October 21, 2005
Yitzhak Rabin’s 10th yarziet is approaching, and a series of events will commemorate Rabin’s memory and legacy. For each of us Rabin means something different. Some will remember him as the young Palmach officer who fought the battles to open the route to Jerusalem and release her from the siege in 1947. Others will remember him for his role as Commander in Chief of the IDF during the 1967 Six Day War. He may be remembered as the Minister who decided on the first retreat from Lebanon in 1985, or the Minister of Defense who faced the first Intifada in 1987. For some he will be remembered for the signing of the Oslo accords and shaking Yassar Arafat’s hand, and also for achieving the peace treaty with Jordan.
I would like to share some thoughts and memories of my first and only meeting with Yitzhak Rabin. This happened 20 years ago in the summer of 1985. Rabin was Minister of Defense in the Shamir-Peres government, and I was a young lieutenant serving as a Company Commander, posted on the Lebanese border, with some outposts in southern Lebanon. We were informed that the Minister would be visiting the border, and one of my outposts was elected to host this visit. You can imagine the preparations taken before the visit. Everything had to be cleaned up, tested and checked and the tension grew higher and higher towards the important day. This is where I should describe a long known IDF legend that has never yet been denied. “The top brass will always ask the dumbest soldier the hardest question”, and for us young officers the greatest challenge was not preparing the facility but briefing and guiding the men for the crucial questions. For some unknown reason, no matter how much you prepare your men, the general/minister/officer will somehow find the soldier who was on leave or ill or on kitchen duty or on guard when the briefing was given, and hasn’t a clue about anything. As experienced young officers we did our best to prepare for this situation, and double and triple checked that all the men were properly briefed. We also made sure all the posts were manned with the best and most knowledgeable soldiers. The first part of the visit went off as expected. Rabin was taken to two or three outposts overlooking Lebanon. The soldiers answered all the questions, recited all the names of the villages and the distance to the different mountains and all was going well. When this was over, Rabin asked if I could gather all the men for a conversation in the central courtyard. The Company all sat together on the paved courtyard and Rabin stood in front of us in his blue jacket and gave a short speech on the importance of guarding the northern border. Then Rabin surprised me by addressing one of the men, asking him for his name and where he lives. “Avner” he said “and I’m from Rishon-le-Zion”. I was devastated. Avner was the clumsiest of all my men, always late, never shaved, always losing his gear and getting into trouble. Rabin asked him in his deep slow voice: “OK Avner, what is your personal assignment in the Company?” (Every man has a personal assignment above his overall duties) “I carry the minefield sandals” Avner said. (The minefield sandals are two very large sandals made of cushioned material used to walk in minefields without putting pressure on the mines and causing them to explode). “And when was the last time you tried them on and checked they were in good order?” I was in a state of shock!!! The minefield sandals are an esoteric assignment, and they are usually stacked in a remote storage bunker, rarely checked and hardly ever used or tried out. They are wrapped in nylon protective sleeves which are hard to open and close again. I knew Avner’s answer. “Never” he said. Rabin gave me a long, penetrating look and then continued with his lecture and conversation.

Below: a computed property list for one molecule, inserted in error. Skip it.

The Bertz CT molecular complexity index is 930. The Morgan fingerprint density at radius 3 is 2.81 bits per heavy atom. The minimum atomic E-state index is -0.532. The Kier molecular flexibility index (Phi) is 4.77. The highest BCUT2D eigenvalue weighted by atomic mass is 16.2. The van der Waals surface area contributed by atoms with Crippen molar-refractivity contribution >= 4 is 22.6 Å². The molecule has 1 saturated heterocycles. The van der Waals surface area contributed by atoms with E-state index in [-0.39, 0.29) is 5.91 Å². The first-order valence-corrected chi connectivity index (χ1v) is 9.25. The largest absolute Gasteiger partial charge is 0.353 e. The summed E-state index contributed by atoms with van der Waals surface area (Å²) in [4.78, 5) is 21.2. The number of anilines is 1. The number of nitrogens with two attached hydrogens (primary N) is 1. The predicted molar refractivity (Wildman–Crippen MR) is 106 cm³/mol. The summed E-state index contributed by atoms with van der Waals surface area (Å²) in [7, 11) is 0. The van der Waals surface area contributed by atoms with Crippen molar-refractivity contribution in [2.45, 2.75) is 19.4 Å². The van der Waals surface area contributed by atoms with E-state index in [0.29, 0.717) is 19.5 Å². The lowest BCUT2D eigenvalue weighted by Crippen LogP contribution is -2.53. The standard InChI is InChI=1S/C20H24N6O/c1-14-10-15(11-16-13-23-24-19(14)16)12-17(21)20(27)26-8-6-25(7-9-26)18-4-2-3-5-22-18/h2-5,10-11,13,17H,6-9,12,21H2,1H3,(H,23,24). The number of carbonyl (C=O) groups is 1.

After the Company was dismissed and all the men returned to their duties, Rabin called me and we sat together for a light lunch. “David” he said, “I know all the excuses and explanations, I have heard them many times and even have used some of them myself.” And then Rabin said something I never forgot for the rest of my military career in the regulars and reserves: “You are an officer in the IDF, in time of emergency you might not be near your men to guide them and lead them, but you will have to trust them. The only way you can influence their reaction is by keeping them ALERT and PREPARED. You prepare them by briefings and practice, and you keep them alert by drills and routine checks”. Rabin smiled and put a friendly arm on my shoulder and said “You won’t be as popular, but your men will never fail you…..” Rabin always spoke his mind, and took action according to his beliefs. He lost his popularity among certain quarters in Israel and paid with his life for doing so. Unfortunately, the security around Rabin failed to prevent the assassin from shooting him, although this is one of the best prepared and most alert units in the world.
Something is missing – it is not enough to be prepared and alert? – Will there always be a crack for the unexpected to enter? Can this crack ever be sealed hermetically? And if so, what can be used as a sealer? Perhaps – unity, consensus, love or solidarity or maybe faith or God. Maybe this crack is not meant to be sealed. Perhaps it was formed alongside humankind and will always be there….
You are all invited to attend Yitzhak Rabin’s 10th Memorial Ceremony at the JCC on the Palisades, on Saturday night, October 29th at 8.00 PM. The keynote speaker will be Rabin’s son, Yuval. This is an opportunity for all of us to reflect on Rabin’s legacy: Peace, Democracy and Unity and to engage in the only way to achieve these goals, by daring.